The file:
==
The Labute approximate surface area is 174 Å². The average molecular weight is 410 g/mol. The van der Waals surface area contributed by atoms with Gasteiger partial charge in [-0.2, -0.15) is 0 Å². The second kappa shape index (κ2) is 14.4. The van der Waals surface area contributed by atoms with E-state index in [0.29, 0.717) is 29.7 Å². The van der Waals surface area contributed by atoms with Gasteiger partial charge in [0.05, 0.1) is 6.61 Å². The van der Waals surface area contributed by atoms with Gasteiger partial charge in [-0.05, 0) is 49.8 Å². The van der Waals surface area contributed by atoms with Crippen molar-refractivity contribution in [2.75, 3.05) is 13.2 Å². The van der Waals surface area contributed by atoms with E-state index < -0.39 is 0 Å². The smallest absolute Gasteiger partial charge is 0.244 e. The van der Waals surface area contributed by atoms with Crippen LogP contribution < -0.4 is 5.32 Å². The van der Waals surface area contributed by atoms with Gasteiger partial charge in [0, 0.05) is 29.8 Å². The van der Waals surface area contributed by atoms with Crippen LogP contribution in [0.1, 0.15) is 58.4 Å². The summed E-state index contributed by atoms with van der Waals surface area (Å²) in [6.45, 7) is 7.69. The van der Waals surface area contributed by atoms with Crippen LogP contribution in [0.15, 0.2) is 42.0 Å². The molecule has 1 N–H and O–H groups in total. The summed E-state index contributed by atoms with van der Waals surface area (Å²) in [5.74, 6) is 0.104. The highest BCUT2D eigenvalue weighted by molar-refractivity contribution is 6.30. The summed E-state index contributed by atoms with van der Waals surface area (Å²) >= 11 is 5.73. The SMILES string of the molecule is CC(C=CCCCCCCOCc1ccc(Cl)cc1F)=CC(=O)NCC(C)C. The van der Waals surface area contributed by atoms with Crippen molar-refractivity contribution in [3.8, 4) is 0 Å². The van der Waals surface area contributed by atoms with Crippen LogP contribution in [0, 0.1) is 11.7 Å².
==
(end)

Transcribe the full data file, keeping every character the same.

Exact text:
The Labute approximate surface area is 174 Å². The average molecular weight is 410 g/mol. The van der Waals surface area contributed by atoms with Gasteiger partial charge in [-0.2, -0.15) is 0 Å². The second kappa shape index (κ2) is 14.4. The van der Waals surface area contributed by atoms with E-state index in [0.29, 0.717) is 29.7 Å². The van der Waals surface area contributed by atoms with Gasteiger partial charge in [0.05, 0.1) is 6.61 Å². The van der Waals surface area contributed by atoms with Gasteiger partial charge in [-0.05, 0) is 49.8 Å². The van der Waals surface area contributed by atoms with Crippen molar-refractivity contribution in [2.75, 3.05) is 13.2 Å². The van der Waals surface area contributed by atoms with E-state index < -0.39 is 0 Å². The smallest absolute Gasteiger partial charge is 0.244 e. The van der Waals surface area contributed by atoms with Crippen LogP contribution < -0.4 is 5.32 Å². The van der Waals surface area contributed by atoms with Gasteiger partial charge in [0, 0.05) is 29.8 Å². The van der Waals surface area contributed by atoms with Crippen LogP contribution in [0.1, 0.15) is 58.4 Å². The summed E-state index contributed by atoms with van der Waals surface area (Å²) in [6.45, 7) is 7.69. The van der Waals surface area contributed by atoms with Crippen LogP contribution in [0.15, 0.2) is 42.0 Å². The molecule has 1 N–H and O–H groups in total. The summed E-state index contributed by atoms with van der Waals surface area (Å²) in [5.74, 6) is 0.104. The highest BCUT2D eigenvalue weighted by molar-refractivity contribution is 6.30. The summed E-state index contributed by atoms with van der Waals surface area (Å²) >= 11 is 5.73. The SMILES string of the molecule is CC(C=CCCCCCCOCc1ccc(Cl)cc1F)=CC(=O)NCC(C)C. The van der Waals surface area contributed by atoms with Crippen molar-refractivity contribution in [3.8, 4) is 0 Å². The van der Waals surface area contributed by atoms with Crippen LogP contribution in [0, 0.1) is 11.7 Å².